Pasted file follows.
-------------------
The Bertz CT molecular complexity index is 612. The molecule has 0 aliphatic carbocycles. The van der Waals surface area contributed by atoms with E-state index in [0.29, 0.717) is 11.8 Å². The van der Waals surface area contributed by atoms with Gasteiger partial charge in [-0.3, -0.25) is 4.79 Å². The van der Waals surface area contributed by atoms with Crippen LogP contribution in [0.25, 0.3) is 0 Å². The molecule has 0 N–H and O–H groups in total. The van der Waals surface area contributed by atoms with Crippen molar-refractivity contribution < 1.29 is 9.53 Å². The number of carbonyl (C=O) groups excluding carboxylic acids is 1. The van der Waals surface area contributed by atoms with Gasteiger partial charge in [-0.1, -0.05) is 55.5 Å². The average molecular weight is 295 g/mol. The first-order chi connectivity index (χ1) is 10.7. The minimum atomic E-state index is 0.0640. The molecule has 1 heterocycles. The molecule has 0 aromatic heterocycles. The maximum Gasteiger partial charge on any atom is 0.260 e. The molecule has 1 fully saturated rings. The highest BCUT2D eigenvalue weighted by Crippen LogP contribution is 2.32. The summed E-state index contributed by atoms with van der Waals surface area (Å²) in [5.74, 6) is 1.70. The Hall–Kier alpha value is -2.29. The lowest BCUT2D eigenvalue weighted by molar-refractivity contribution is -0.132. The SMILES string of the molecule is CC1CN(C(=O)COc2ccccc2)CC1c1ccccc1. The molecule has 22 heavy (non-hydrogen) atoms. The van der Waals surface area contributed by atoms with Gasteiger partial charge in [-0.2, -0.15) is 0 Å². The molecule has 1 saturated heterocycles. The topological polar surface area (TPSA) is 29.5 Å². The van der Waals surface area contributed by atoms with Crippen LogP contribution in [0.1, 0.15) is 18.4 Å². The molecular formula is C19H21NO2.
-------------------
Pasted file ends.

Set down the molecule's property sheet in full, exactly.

The Bertz CT molecular complexity index is 612. The molecule has 0 aliphatic carbocycles. The van der Waals surface area contributed by atoms with E-state index in [0.29, 0.717) is 11.8 Å². The van der Waals surface area contributed by atoms with Gasteiger partial charge in [-0.3, -0.25) is 4.79 Å². The van der Waals surface area contributed by atoms with Crippen LogP contribution in [0.25, 0.3) is 0 Å². The molecule has 0 N–H and O–H groups in total. The van der Waals surface area contributed by atoms with Crippen molar-refractivity contribution < 1.29 is 9.53 Å². The number of carbonyl (C=O) groups excluding carboxylic acids is 1. The van der Waals surface area contributed by atoms with Gasteiger partial charge in [-0.1, -0.05) is 55.5 Å². The average molecular weight is 295 g/mol. The first-order chi connectivity index (χ1) is 10.7. The minimum atomic E-state index is 0.0640. The molecule has 1 heterocycles. The molecule has 0 aromatic heterocycles. The maximum Gasteiger partial charge on any atom is 0.260 e. The molecule has 1 fully saturated rings. The highest BCUT2D eigenvalue weighted by Crippen LogP contribution is 2.32. The summed E-state index contributed by atoms with van der Waals surface area (Å²) in [5.74, 6) is 1.70. The Hall–Kier alpha value is -2.29. The lowest BCUT2D eigenvalue weighted by molar-refractivity contribution is -0.132. The SMILES string of the molecule is CC1CN(C(=O)COc2ccccc2)CC1c1ccccc1. The molecule has 22 heavy (non-hydrogen) atoms. The van der Waals surface area contributed by atoms with Gasteiger partial charge in [-0.2, -0.15) is 0 Å². The molecule has 1 saturated heterocycles. The topological polar surface area (TPSA) is 29.5 Å². The van der Waals surface area contributed by atoms with Crippen LogP contribution in [0.1, 0.15) is 18.4 Å². The molecular formula is C19H21NO2.